Your tongue has about 10,000 taste buds that help you experience different foods and flavors. But it also has another essential role in everyday functioning—it helps you speak! Dr. Villani can make sure your whole mouth is healthy so you can taste and speak properly.
How Does Your Tongue Move?
About 85 percent of people can curl their tongue into a tube. Your tongue is the most flexible muscle in your body, and the only one that’s attached at only one end. However, almost half of the bacteria in your mouth live on the surface of your tongue. When these bacteria build up, they could cause bad breath and dry mouth that make your mouth uncomfortable and slow down your tongue’s movement. The flap under your tongue, called the frenulum linguae, is the flap of tissue under your tongue when you lift it up. This flap helps your tongue move freely.
Your tongue hits the back of your teeth to help form certain sounds, like “t” or “th.” When your tongue hits other parts of your mouth, like the roof of your mouth, you pronounce a “d” or “n” sound. Sometimes your tongue doesn’t move fast enough to articulate the correct sounds. When this happens, you may stumble over your words. A tongue twister is a phrase that uses alliteration and rhyme, often used for games or practices. Professional speakers may repeat an alliterated phrase several times to loosen up their mouth and avoid flubbing their words. Children can also use tongue twisters as games to compete and see who can repeat the phrase the fastest without slowing down. Try these complex tongue twisters to determine how quickly your tongue can react:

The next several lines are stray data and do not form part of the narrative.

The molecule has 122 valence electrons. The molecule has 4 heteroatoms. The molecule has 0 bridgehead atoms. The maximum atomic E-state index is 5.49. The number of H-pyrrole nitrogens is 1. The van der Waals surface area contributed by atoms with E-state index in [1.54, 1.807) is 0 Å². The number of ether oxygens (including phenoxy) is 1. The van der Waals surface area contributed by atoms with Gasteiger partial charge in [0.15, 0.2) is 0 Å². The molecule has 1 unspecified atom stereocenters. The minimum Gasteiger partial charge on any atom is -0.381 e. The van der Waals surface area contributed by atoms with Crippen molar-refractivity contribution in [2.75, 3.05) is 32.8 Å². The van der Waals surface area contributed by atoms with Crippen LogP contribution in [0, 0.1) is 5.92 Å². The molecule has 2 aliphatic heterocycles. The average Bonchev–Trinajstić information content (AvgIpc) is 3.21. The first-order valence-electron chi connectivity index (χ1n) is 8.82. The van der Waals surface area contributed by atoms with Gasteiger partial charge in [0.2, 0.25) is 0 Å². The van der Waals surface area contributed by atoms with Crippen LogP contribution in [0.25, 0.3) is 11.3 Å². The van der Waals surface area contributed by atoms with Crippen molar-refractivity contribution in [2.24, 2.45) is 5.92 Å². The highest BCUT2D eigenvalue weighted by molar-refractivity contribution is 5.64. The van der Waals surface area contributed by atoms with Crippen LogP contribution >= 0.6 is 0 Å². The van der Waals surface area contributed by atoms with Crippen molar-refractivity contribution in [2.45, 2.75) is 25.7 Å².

“How much wood would a woodchuck chuck,
If a woodchuck could chuck wood?
He would chuck, he would, as much as he could,
And chuck as much as a woodchuck would,
If a woodchuck could chuck wood.”
“Betty Botter bought a bit of butter.
The butter Betty bought was a bit bitter and made her batter bitter.
But a bit of better butter makes better batter.
So Betty bought a bit of better butter
To make Betty Botter’s bitter batter better.”
“Peter Piper picked a peck of pickled peppers.
A peck of pickled peppers Peter Piper picked,
If Peter Piper picked a peck of pickled peppers.
How many pickled peppers did Peter Piper pick?”
If you notice any unusual changes about your tongue, ask Dr. Villani to help keep it healthy and functioning properly. Contact Brighton Family Dental Group in Brighton, MA, at (617) 562-5210 to schedule an appointment.